Mumbai, Dec. 2: Banks could soon be allowed to keep deposits over and above the required cash reserve ratio (CRR) with the Reserve Bank of India (RBI).
The central bank today indicated that it might come out with a new instrument in the form of standing deposit-type facility to manage liquidity. The suggestion came through in an internal report the central bank had called for to revamp the liquidity adjustment facility (LAF) and enlarge the effectiveness of monetary operations.
The facility enables the Reserve Bank to modulate short-term liquidity. It operates through daily repo and reverse-repo auctions, setting a path for short-term interest rates.
The report underscores the need to switch to international practices, suggesting that India replace its current definition of repo and reverse-repo deals with those adopted overseas. Internationally, while repo denotes injection of liquidity by the central bank against eligible collateral, reverse-repo means absorption of liquidity under the same set of conditions.
By contrast, in the Indian context, repo denotes liquidity absorption by the Reserve Bank and reverse-repo denotes liquidity injection. “In order to achieve uniformity and facilitate international comparison, it would be useful to follow international practice in the use of the terms repo and reverse-repo,” the report said.
But the most important suggestion came in the form of a standing deposit facility, which can come in by modifying the current CRR provision. The RBI said that liquidity management apart, this is a more efficient instrument as it can distinguish between banks having surplus cash balances from those that are in deficit.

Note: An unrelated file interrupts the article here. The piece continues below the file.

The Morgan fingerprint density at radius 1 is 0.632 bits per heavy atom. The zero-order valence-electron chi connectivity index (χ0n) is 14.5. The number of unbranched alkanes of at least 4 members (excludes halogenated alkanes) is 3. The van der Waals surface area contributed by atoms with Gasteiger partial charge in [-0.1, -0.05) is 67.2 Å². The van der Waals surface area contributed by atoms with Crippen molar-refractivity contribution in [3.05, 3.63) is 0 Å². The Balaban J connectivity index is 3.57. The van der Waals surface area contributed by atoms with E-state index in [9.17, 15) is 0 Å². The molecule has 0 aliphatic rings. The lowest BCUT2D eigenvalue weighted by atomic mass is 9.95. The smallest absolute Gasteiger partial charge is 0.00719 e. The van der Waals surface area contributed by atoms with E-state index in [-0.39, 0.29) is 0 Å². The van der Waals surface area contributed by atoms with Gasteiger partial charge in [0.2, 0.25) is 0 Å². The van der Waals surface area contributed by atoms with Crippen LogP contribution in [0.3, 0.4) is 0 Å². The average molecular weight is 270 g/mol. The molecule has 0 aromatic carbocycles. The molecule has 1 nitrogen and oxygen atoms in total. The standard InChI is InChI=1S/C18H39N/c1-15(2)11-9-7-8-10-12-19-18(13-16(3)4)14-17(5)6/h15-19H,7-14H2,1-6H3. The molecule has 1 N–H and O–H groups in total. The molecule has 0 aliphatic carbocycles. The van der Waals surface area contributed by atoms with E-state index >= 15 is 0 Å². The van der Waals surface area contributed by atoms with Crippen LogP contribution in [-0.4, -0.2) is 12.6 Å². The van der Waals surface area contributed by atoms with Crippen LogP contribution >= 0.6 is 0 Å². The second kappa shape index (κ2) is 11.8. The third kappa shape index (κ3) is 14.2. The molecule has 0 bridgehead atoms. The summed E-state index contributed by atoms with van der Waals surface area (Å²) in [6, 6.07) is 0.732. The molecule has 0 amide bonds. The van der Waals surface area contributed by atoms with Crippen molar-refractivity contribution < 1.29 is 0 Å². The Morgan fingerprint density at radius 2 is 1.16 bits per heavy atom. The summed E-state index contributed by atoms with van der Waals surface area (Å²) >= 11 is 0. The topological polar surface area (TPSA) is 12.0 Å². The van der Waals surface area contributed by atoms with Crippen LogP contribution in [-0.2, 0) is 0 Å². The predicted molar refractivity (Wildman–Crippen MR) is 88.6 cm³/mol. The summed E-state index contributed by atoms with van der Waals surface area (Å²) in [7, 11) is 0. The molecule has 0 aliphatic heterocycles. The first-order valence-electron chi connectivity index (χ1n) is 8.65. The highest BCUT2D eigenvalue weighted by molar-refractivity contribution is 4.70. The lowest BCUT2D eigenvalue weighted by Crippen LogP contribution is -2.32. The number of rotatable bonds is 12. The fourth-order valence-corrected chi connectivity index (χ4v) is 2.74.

Further, banks can go for these deposits if they wish to, unlike the cash-reserve ratio that they are required to meet irrespective of their liquidity position.
“Introduction of a deposit facility becomes essential to afford more flexibility to RBI in using the repo facility as a signalling device, while not sacrificing the objective of the provision of a floor for the movement of short-term interest rates,” the panel said.
The RBI said since the interest rate on standing deposit-type facility is designed to serve as a floor for short-term interest rates, the return on them should be lower than the repo rate in force at a point of time.
The group suggested that rate given to banks on CRR balances kept with the RBI may be aligned with the desired interest on the proposed standing deposit-type facility. It was also felt that yield on eligible cash balances should not be tied to the bank rate since it is not justifiable.
The panel was of the belief that the minimum tenor of the repo/reverse-repo operations under LAF facility should be changed from overnight to seven days.